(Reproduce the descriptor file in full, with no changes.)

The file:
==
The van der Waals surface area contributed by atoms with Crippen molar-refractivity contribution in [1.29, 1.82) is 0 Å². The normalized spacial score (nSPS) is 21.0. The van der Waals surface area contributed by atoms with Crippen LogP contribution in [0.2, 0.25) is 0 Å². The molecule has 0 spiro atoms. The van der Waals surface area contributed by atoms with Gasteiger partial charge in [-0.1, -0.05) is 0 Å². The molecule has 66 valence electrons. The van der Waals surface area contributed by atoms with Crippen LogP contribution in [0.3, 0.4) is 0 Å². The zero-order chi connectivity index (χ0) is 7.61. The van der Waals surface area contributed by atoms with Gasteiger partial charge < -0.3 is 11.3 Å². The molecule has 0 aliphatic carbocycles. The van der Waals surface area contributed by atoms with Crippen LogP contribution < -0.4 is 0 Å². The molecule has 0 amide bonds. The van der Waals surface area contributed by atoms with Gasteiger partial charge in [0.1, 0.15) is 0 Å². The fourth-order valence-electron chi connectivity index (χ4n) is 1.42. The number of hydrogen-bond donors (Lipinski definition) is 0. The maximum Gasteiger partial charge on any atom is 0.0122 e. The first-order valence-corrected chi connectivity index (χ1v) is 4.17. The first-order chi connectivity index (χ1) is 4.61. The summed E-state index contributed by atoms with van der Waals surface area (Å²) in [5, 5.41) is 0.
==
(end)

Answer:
The van der Waals surface area contributed by atoms with Crippen molar-refractivity contribution in [1.29, 1.82) is 0 Å². The normalized spacial score (nSPS) is 21.0. The van der Waals surface area contributed by atoms with Crippen LogP contribution in [0.2, 0.25) is 0 Å². The molecule has 0 spiro atoms. The van der Waals surface area contributed by atoms with Gasteiger partial charge in [-0.1, -0.05) is 0 Å². The molecule has 66 valence electrons. The van der Waals surface area contributed by atoms with Crippen LogP contribution in [0.3, 0.4) is 0 Å². The zero-order chi connectivity index (χ0) is 7.61. The van der Waals surface area contributed by atoms with Gasteiger partial charge < -0.3 is 11.3 Å². The molecule has 0 aliphatic carbocycles. The van der Waals surface area contributed by atoms with Crippen LogP contribution < -0.4 is 0 Å². The molecule has 0 amide bonds. The van der Waals surface area contributed by atoms with Gasteiger partial charge in [0.1, 0.15) is 0 Å². The fourth-order valence-electron chi connectivity index (χ4n) is 1.42. The number of hydrogen-bond donors (Lipinski definition) is 0. The maximum Gasteiger partial charge on any atom is 0.0122 e. The first-order valence-corrected chi connectivity index (χ1v) is 4.17. The first-order chi connectivity index (χ1) is 4.61. The summed E-state index contributed by atoms with van der Waals surface area (Å²) in [5, 5.41) is 0.